The limoncello also goes very nicely added to a gin and tonic (with a 50:50 gin:limoncello ratio).

So act now: buy some limoncello, make your own, or give your house a spring clean. You never know what alcoholic delights might be gathering dust in a corner.

If you’re moving house be especially sure to check for rogue bottles. You wouldn’t want the next occupants to enjoy it at your expense.

More martini snacks and canapes

I’m just going to leave this here…


What could be easier than olives and cheese-stuffed peppers that you picked up at the shops on the way home? I particularly like the colour contrast of these two. Oh and the taste.

You can’t go wrong with the lemony-buttery taste of Nocellara olive flesh, while the soft creamy cheese paired very indulgently with the sweet piccante crunch of the pepper.

This one was also a little bit last minute. I threw together some Bombay mix, prosciutto and olives when a friend popped round unexpectedly. The Bombay mix didn’t really go with the other two, but it’s definitely very nice on its own.


Here are some nuts, arranged mindlessly while I stared into space sipping my first drink of the night. Salted pistachio nuts are my favourite, although some nice big fat macadamia nuts would go well with a martini too.

Simple, easy, light, savoury, Twiglets are an underrated canapé snack. They are the flavour and texture opposite of the martini. Where a martini is cold, smooth, heady, citrusy and ever so slightly sweet, these are light, crunchy, salty and savoury. They don’t look particularly elegant but the flavour contrast really works. They’re a guaranteed winner for marmite fans.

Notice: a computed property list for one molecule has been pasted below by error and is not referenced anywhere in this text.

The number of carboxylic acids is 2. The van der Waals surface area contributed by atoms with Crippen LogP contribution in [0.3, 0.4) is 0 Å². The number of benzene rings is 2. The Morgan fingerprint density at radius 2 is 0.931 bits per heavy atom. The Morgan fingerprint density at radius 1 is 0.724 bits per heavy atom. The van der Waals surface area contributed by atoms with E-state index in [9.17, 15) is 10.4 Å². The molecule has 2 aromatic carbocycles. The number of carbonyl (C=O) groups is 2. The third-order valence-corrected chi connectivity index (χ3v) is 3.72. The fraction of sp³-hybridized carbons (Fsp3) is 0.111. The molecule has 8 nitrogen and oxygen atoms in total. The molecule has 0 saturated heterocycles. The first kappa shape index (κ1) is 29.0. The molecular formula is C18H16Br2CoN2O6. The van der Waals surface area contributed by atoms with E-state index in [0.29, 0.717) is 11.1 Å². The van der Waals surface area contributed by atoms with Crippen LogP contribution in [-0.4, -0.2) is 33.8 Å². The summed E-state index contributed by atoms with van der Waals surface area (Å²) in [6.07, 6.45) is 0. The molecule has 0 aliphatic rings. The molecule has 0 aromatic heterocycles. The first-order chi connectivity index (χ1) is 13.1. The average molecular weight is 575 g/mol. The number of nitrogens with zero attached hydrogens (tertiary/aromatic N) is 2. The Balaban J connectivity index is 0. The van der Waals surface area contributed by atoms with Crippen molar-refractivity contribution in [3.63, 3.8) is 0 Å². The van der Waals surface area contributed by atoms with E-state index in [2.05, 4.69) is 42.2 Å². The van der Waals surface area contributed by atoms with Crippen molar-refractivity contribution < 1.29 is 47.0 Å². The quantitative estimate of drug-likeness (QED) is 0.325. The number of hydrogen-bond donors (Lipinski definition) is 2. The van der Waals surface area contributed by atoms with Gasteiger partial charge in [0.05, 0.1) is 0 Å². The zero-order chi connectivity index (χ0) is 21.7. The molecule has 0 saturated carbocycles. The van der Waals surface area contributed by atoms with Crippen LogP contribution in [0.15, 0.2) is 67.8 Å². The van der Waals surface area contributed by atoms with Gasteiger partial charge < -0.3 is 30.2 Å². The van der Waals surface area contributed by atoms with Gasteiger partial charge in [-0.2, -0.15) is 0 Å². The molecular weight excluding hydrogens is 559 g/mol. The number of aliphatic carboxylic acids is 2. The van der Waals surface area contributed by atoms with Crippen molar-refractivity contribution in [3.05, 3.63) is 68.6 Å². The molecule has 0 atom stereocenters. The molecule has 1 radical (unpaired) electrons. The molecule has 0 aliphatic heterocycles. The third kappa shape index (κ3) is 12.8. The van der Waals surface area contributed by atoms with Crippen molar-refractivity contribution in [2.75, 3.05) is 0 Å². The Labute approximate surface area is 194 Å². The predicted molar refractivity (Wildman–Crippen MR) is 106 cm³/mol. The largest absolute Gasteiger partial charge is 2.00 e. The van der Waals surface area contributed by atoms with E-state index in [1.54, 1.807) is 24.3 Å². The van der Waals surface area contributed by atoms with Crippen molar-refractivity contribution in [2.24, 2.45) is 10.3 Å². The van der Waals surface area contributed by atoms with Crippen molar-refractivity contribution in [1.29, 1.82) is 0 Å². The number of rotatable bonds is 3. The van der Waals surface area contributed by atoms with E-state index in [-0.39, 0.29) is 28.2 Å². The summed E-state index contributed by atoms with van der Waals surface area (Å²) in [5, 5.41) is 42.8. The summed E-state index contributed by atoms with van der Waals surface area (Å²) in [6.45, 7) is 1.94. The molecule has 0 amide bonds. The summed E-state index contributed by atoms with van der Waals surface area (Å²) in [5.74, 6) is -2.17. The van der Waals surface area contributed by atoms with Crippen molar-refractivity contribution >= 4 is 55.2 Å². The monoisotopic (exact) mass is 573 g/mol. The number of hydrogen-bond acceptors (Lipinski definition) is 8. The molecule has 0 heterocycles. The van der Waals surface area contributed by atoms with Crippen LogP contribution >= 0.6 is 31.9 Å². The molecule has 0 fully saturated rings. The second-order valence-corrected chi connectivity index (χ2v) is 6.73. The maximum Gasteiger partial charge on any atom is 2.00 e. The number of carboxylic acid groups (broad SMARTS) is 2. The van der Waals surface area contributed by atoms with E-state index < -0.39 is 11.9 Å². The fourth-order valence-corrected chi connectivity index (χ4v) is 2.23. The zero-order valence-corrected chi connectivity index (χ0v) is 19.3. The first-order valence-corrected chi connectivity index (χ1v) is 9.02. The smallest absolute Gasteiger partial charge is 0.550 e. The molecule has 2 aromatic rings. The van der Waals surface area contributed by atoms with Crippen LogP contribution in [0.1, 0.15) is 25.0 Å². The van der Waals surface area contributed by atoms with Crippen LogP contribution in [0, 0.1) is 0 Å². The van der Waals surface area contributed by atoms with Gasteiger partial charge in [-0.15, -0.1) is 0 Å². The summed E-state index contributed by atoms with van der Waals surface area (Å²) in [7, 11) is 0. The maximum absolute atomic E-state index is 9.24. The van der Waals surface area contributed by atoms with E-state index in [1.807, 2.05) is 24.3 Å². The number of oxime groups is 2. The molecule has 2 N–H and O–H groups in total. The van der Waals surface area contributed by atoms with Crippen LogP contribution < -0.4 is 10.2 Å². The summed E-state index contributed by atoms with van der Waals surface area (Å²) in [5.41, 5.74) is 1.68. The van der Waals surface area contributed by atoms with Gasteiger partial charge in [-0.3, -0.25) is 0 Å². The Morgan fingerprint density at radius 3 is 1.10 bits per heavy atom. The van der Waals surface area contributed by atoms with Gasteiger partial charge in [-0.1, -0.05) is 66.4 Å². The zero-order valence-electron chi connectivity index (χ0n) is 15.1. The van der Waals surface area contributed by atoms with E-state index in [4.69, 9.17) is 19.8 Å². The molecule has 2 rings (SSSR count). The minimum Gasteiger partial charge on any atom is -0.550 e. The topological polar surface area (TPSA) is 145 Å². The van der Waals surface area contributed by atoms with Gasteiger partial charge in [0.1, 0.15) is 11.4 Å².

This one is a bit more fancy. Asparagus skewers, blini with taramasalata, maki rolls, sigeumchi-namul, crisps, a martini and candles…

A simple but slightly more edgy snack, here are some wasabi peas with a simple classic.

Extremely simple, but very tasty, here is some lightly pickled baby beetroot. I’m sure we could create some kind of pink-coloured beetroot Gibson Martini, perhaps similar to the Beet Up Vesper Martini at the Mayor of Scaredy Cat Town bar in central London. 

Sea Aster is a seasonal coastal plant that flowers in the summer but is edible in the spring. Wash and eat raw or lightly boil for a minute or two. I got mine at a fish monger’s in Borough Market.

Mum bought these langoustines from Tobermory Main Street while I picked up the samphire on Oban pier on a trip back from London.

There’s a whole world of tapas-style ingredients and food types you could use. Above you can see chorizo, cold roast pork slices, feta cheese, olives, bread, houmous, oil  and duqqah.

You can turn the nibbles into your whole meal and really take your time with the martini. Above you can see crab open sandwiches, nuts, wood ear mushrooms, Korean-style spinach, roasted vegetables, seaweed, manchego cheese, Bombay mix, olives, bread, oil and houmous all to be slowly munched while you sip your cold gin.

Houmous is a relaxed martini accompaniment to have at home with informal company over a drink.

Here it is served with sliced pitta bread and a variety of mostly Mediterranean snacks.

My kind neighbour made me some lovely Middle Eastern sweets which I included in the meal.

The Arabic element of the food was especially good at soaking up some of the alcohol!

Dim sum was a surprisingly good – if slightly unconventional accompaniment.

Oysters are my favourite.

I also love creamy manchego cheese.

Finally though, the most classical martini snack will always remain the pitted green olive. If it’s all you have, you’ll be fine. And you won’t spoil your appetite for dinner.